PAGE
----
The 16th arrondissement is one of Paris's most chic and affluent neighbourhoods. It is also, according to some of the city’s far-left politicians, the perfect place to set up a Roma encampment.
The 16th arrondissement (district) in Paris is known for its chic. Home to the stunning Place du Trocadéro, with its sweeping view of the Eiffel Tower and swanky cafés, it is one of the capital’s most affluent neighbourhoods. But if the city’s far-left politicians have their way, it will also be the site of a new Roma encampment.
In a provocative move, elected officials from the Leftist Front (Front de Gauche) party in Paris have called for a city council vote on building a camp in the heart of the 16th arrondissement. Although the measure is not expected to gain much traction, it is a pointed commentary on the recent controversy surrounding the country’s Roma people.
The controversy began in late September after Interior Minister Manuel Valls said that it was “illusory to think that we will solve the Roma problem through integration” since, in his opinion, only a minority of Roma want to assimilate into French society.
THE ROMA IN FRANCE
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- Police dismantle France’s oldest Roma slum
- France’s oldest slum, soon to be razed to the ground
- France to spend €100 million tackling ‘unbearable’ racism
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- Emoji: The new hieroglyphics?
- Hollande condemns vigilante attack on Roma teenager
- Roma teenager in coma after vigilante assault in Paris suburb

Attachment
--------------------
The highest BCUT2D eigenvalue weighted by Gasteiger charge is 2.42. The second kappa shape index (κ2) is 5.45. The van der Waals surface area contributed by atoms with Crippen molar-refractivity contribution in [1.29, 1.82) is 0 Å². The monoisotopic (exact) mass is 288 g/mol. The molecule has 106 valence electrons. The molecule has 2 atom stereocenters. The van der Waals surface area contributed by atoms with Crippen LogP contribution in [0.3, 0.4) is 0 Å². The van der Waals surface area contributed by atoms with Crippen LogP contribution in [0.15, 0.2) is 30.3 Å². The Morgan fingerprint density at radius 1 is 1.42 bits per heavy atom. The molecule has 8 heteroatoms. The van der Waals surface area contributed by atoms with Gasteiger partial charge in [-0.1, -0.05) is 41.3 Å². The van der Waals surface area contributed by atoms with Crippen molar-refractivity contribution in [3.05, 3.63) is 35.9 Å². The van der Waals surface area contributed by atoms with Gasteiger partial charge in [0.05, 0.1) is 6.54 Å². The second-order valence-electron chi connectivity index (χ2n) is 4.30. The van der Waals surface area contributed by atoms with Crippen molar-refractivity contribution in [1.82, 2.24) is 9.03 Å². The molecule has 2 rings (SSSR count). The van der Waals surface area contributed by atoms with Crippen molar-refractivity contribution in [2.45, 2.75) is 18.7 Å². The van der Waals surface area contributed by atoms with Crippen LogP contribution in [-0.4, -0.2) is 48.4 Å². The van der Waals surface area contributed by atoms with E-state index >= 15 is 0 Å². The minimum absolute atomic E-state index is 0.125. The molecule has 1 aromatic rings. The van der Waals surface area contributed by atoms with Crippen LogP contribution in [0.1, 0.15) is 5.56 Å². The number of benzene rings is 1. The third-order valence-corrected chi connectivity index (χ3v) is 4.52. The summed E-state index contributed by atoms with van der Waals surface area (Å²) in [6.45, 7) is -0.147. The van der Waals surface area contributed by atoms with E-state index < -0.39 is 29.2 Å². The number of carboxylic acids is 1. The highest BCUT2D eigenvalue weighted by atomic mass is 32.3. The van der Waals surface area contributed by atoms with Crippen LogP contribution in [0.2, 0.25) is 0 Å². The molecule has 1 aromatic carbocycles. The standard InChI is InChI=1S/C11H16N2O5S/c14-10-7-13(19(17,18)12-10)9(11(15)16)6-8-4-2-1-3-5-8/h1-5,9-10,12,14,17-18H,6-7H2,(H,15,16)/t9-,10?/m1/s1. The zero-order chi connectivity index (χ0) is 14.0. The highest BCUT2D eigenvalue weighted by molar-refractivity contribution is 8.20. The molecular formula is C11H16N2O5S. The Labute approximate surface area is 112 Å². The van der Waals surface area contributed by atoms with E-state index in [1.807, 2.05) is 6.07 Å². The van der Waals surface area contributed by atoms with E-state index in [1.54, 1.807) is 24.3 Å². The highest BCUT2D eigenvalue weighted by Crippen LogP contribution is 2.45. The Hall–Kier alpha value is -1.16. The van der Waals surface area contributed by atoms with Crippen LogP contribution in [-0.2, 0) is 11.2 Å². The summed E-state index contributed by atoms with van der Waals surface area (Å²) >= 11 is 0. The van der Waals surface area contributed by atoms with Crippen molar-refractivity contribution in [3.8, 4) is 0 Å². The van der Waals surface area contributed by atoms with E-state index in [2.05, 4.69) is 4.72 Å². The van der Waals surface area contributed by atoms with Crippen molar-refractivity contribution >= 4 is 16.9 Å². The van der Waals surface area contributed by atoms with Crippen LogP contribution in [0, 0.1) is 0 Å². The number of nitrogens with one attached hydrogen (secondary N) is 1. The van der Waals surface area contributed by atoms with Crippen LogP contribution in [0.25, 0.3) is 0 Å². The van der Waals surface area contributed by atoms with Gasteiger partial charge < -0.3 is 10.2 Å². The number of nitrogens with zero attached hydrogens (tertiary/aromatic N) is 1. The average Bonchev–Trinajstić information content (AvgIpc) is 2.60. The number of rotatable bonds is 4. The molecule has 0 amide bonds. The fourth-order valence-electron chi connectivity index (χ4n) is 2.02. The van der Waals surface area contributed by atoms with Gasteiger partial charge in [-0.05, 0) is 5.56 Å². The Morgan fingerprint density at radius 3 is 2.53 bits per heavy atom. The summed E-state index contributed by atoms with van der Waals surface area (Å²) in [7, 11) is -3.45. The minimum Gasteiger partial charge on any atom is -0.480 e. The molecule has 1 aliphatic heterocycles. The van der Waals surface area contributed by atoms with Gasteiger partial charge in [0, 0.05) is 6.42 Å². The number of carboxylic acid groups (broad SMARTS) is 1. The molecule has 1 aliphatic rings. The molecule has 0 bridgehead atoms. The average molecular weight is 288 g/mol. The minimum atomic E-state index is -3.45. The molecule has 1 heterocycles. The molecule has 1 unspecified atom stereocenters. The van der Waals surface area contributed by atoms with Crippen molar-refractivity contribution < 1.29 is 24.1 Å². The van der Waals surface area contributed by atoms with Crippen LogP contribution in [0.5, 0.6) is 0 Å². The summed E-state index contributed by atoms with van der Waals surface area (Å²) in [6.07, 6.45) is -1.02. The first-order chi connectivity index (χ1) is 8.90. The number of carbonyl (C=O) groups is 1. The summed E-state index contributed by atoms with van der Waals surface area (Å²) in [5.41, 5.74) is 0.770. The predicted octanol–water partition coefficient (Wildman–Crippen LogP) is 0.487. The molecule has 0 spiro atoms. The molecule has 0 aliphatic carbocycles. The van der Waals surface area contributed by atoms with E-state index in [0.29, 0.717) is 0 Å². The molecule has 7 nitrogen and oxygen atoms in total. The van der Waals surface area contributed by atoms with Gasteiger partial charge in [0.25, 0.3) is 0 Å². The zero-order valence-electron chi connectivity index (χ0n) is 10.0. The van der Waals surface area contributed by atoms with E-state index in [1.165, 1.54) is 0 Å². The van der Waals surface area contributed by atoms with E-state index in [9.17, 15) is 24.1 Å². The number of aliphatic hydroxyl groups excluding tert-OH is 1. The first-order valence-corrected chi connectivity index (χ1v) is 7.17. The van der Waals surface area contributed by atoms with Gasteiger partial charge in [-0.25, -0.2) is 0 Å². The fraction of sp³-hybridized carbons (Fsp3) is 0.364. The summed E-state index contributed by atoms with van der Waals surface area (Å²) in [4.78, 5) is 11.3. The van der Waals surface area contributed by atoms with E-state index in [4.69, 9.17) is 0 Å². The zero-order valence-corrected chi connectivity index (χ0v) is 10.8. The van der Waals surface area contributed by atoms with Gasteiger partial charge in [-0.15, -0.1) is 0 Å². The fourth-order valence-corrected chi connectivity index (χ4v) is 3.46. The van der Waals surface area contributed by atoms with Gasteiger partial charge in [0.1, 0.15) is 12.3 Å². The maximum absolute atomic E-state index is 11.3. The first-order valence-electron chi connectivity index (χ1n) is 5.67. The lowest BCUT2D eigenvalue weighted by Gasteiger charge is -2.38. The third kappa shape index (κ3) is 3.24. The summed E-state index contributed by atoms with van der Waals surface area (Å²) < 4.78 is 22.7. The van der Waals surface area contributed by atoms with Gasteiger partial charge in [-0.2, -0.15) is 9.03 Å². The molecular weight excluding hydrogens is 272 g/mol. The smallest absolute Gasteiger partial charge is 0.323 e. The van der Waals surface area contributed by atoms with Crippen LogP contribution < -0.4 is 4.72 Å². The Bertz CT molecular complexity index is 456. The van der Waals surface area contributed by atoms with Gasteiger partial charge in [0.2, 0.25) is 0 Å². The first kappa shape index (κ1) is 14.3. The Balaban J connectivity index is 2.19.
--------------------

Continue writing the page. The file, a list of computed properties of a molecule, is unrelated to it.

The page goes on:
- Internal Socialist Strife over Roma people
- Majority of French believe Roma should leave France
- Roma deportations split French government
- Duflot slams Valls over Roma comments
- Manuel Valls and the Roma controversy
- Live from a Paris apartment, the first Roma TV station
- Amnesty rebukes Hollande for ongoing Roma evictions
Just a few days later, French marketing and opinion centre BVA published a poll commissioned by TV channel i-Télé and daily newspaper Le Parisien. It reported that 77 percent of French people agreed with Valls’ assessment that Roma were inherently “different”.
Since then, many French politicians have stepped forward to voice either their support for or opposition to Valls’ comments. It now appears, however, that Paris’s far-left representatives are willing to push the debate further.
“Ten-thousand of the 17,000 Roma immigrants in France live in the [Paris region]… in conditions of extreme poverty,” communist Ian Brossat, who called for the vote and is leader of Paris’s far-left elected officials, told the AFP news agency.
Brossat said that not only is the 16th arrondissement Paris’ largest neighbourhood, but according to data compiled by the French national statistics institute INSEE, the number of people living there over the past 40 years had shrunk by more than 40,000 – thus making it the perfect place to set up a Roma encampment.
“Instead of stigmatising and exploiting the issue, we must find a solution,” Brossat said. “I think that the left must be on the offensive when it comes to the issue of Roma and avoid borrowing policies from the right, as Manuel Valls did.”
The proposed measure would not be legally binding if approved and is not being taken seriously by everyone.
“It’s amusing,” Claude Goasguen, deputy mayor of the 16th arrondissement, told AFP. “One can still talk nonsense.”
(FRANCE 24 with wires)
Date created : 2013-10-05